iPods, MacBooks, iMacs up next on Apple's 2008 roadmap

Posted:
in Future Apple Hardware edited January 2014
With a multinational iPhone 3G launch now successfully under its belt, electronics maker Apple Inc. is preparing to close out the year with a final phase of product introductions that will stretch over the course of the next two months.



Included on the company's roadmap are new iPods, overhauled notebooks, and refreshed iMacs, according to people familiar with the situation. They say availability of those products should follow that particular progression, with a handful of ancillary announcements staggered in between.



It will all kick off in September when the Cupertino-based firm attempts to dazzle the media through the showmanship of chief executive Steve Jobs, who will headline an event believed to be tentatively scheduled for the second week of the month.



Cheaper and slightly modified iPod touch players, new iPod nanos and related service announcements are expected to take center stage, as Apple emphasizes a particular focus on pushing adoption of its fledgling multi-touch platform and App Store. However, and despite on-and-off-again background noise, the event will not give birth to a new breed of handheld multi-touch device, those familiar with Apple's plans say.



At the same time, the scope of the event remains somewhat of an enigma. Internet reports have failed to pinpoint a precise agenda, as it's unclear whether the the event will dual as a launch pad for Apple's next-generation Mac notebooks, or whether those systems will be presented at a separate forum.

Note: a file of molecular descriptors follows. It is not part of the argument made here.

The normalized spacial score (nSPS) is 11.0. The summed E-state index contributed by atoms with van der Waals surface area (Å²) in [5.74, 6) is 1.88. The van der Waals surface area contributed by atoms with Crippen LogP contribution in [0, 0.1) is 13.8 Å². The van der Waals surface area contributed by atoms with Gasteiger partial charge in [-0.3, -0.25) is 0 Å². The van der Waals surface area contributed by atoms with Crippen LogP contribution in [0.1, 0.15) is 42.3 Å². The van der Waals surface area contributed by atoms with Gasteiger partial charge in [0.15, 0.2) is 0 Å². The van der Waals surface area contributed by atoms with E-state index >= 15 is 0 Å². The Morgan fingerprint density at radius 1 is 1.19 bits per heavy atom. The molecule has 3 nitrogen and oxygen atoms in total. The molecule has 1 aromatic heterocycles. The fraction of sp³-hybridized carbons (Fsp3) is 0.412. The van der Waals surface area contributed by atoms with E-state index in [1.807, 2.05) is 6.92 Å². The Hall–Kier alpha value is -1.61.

While those sources close to AppleInsider have not addressed the matter specifically, they were explicit in stating that availability of new MacBook and MacBook Pro systems would succeed the introduction of iPods at a different point in time -- suggesting the Macs will come later in the month, if not the next (October). Of course, Apple could certainly choose to pre-announce the systems alongside iPods, but it would represent the first time the two distinct product lines share the same stage in nearly four years.



Expectations for the new notebooks have been outlined in a series of reports (1, 2, 3) over the year. Both will see their first industrial design overhaul since adopting Intel processors over two years ago. Most notable will be the 13-inch MacBook's metamorphosis from a plastic-wrapped portable to one clad in aluminum and stainless steel.



Like the upcoming redesign of the MacBook Pro, the MacBook will be highlighted by aesthetic revisions reminiscent of those used on the new MacBook Air and the latest aluminum iMacs, such as instances of matte black on portions of the casings and tapering around the edges to produce a slimming effect. Internally, both are also rumored to sport a mysterious chipset that is something other than Intel Corp.'s Montevina. (Note: this should not be confused with the CPU, or primary Intel processor.)